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5% Dextrose Injection Large Volume Bags

Last Updated: July 26, 2016
Status: Resolved

Reason for the Shortage
    • Baxter states the shortage was due to increased demand.[1]
    • BBraun has 5% dextrose available for current customers.[2]
    • Hospira states the shortage was due to increased demand and manufacturing delays.[3]
Available Products
    • 5% Dextrose injection, BBraun, 1000 mL PVC/DEHP-free bag, 1 count, NDC 00264-7510-00
    • 5% Dextrose injection, BBraun, 250 mL PVC/DEHP-free bag, 1 count, NDC 00264-7510-20
    • 5% Dextrose injection, BBraun, 500 mL PVC/DEHP-free bag, 1 count, NDC 00264-7510-10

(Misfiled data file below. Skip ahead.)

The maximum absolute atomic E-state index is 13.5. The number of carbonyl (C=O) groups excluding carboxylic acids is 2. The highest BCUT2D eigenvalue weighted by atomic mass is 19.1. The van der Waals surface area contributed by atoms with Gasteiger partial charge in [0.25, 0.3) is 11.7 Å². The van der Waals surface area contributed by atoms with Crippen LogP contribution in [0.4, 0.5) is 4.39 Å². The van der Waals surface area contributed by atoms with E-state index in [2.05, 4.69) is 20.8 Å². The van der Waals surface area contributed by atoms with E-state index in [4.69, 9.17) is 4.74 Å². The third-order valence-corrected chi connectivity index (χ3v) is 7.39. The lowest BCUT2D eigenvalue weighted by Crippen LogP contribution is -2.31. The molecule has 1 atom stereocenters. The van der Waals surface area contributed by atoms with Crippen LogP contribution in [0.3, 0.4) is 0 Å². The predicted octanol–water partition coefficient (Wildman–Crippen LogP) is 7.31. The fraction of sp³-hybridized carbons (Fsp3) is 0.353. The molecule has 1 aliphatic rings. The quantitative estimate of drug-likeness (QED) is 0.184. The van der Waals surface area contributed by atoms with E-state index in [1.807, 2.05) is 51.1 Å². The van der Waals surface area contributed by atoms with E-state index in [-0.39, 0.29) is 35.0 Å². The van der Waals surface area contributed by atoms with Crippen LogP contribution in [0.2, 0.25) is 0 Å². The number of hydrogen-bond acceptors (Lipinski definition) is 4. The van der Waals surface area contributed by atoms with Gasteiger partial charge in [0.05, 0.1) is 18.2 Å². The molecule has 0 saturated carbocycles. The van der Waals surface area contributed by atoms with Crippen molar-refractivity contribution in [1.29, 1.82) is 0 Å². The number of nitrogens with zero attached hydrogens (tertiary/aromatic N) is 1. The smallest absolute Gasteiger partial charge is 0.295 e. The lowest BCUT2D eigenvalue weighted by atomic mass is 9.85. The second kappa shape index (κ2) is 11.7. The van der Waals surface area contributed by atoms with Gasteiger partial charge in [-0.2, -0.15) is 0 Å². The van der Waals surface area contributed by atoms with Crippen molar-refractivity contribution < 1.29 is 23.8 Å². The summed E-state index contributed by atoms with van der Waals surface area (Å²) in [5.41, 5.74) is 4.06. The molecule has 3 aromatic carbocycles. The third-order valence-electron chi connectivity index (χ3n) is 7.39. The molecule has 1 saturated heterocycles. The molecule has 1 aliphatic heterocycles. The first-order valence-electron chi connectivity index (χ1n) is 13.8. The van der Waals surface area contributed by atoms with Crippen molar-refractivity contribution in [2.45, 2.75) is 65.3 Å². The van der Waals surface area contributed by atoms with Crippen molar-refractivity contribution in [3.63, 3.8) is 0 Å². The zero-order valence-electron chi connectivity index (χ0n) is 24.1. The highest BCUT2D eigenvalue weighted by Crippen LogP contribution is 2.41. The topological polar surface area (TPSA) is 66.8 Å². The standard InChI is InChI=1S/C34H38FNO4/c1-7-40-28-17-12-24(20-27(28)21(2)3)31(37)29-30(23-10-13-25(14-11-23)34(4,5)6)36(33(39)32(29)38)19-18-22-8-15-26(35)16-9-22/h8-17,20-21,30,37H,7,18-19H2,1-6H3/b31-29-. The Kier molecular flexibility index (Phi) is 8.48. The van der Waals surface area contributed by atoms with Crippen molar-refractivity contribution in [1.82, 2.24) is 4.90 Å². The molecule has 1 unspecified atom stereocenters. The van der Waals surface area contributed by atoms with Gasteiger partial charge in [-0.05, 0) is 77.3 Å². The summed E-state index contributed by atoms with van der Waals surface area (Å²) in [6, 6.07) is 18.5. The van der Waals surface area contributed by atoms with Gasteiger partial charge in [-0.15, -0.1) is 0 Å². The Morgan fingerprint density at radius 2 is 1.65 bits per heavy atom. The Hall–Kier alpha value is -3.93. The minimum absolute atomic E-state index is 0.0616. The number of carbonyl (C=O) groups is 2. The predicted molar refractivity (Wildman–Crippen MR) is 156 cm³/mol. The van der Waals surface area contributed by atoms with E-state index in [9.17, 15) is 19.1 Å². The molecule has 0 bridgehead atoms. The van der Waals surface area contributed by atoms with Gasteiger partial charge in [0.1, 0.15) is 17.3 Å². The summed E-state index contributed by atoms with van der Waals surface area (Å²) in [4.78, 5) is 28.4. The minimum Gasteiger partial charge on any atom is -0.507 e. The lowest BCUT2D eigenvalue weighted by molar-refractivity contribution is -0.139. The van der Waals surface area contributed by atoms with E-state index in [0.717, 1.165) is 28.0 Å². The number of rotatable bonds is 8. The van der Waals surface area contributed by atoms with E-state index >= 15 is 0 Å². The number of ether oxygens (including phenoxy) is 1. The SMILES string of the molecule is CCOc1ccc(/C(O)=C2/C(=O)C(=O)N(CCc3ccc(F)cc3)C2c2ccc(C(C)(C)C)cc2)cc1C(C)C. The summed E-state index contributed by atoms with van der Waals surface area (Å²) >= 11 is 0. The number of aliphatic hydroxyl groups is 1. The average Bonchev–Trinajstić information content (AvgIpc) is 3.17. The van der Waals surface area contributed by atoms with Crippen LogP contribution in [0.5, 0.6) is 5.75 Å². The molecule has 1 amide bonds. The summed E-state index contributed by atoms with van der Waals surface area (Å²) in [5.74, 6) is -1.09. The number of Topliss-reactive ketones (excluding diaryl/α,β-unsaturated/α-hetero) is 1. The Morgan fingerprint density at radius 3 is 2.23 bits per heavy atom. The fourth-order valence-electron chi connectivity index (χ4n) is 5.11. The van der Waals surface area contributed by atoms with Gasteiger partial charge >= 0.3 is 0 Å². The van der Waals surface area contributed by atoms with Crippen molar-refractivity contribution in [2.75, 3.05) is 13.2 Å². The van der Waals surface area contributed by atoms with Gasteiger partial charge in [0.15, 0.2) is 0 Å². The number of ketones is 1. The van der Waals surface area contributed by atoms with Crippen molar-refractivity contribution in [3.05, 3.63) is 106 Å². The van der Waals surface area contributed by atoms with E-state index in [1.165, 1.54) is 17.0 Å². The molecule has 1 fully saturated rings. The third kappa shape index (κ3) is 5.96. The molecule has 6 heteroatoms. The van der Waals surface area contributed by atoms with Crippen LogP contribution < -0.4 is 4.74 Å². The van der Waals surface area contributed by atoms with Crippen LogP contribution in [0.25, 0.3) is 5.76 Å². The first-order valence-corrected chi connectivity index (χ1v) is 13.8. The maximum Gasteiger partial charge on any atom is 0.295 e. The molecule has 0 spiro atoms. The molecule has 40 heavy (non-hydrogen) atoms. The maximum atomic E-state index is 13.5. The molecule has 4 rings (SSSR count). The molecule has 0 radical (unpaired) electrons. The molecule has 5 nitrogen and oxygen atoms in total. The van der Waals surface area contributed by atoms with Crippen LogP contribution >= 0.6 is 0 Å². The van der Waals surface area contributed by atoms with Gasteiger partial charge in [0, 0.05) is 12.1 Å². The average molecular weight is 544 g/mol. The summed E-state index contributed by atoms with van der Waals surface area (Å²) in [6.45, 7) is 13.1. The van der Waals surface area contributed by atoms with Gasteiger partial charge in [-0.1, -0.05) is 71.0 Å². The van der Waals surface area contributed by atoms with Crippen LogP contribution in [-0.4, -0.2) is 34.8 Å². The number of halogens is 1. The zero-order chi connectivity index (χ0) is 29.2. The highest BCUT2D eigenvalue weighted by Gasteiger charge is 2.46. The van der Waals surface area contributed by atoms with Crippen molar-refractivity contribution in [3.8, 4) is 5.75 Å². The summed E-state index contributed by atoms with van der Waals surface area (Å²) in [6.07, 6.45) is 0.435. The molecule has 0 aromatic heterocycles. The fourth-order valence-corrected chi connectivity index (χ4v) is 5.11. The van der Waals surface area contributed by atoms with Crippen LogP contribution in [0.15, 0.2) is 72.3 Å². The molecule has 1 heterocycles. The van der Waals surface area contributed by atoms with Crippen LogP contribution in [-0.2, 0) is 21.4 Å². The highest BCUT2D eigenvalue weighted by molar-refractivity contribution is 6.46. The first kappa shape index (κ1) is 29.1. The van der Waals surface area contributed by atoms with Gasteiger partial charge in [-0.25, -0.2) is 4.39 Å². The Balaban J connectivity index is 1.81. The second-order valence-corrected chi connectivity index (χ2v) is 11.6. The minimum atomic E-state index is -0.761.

• 5% Dextrose injection, Baxter, 1000 mL bag, 1 count, NDC 00338-0017-04
    • 5% Dextrose injection, Baxter, 250 mL bag, 36 count, NDC 00338-0017-02
    • 5% Dextrose injection, Baxter, 250 mL PVC/DEHP-free bag, 40 count, NDC 00338-6346-02
    • 5% Dextrose injection, Baxter, 500 mL PVC/DEHP-free bag, 1 count, NDC 00338-6346-03
    • 5% Dextrose injection, Baxter, 500 mL bag, 24 count, NDC 00338-0017-03
    • 5% Dextrose injection, Pfizer, 1000 mL bag, 1 count, NDC 00409-7922-09
    • 5% Dextrose injection, Pfizer, 250 mL bag, 24 count, NDC 00409-7922-02
    • 5% Dextrose injection, Pfizer, 250 mL PVC/DEHP-free bag, 24 count, NDC 00409-7922-25
    • 5% Dextrose injection, Pfizer, 250 mL (2 port) bag, 24 count, NDC 00409-7922-53
    • 5% Dextrose injection, Pfizer, 250 mL ADD-Vantage flexible container, 24 count, NDC 00409-7100-02
    • 5% Dextrose injection, Pfizer, 500 mL (2 port) bag, 18 count, NDC 00409-7922-55
    • 5% Dextrose injection, Pfizer, 500 mL bag, 24 count, NDC 00409-7922-03

Estimated Resupply Dates

    • All marketed presentations are available.

Implications for Patient Care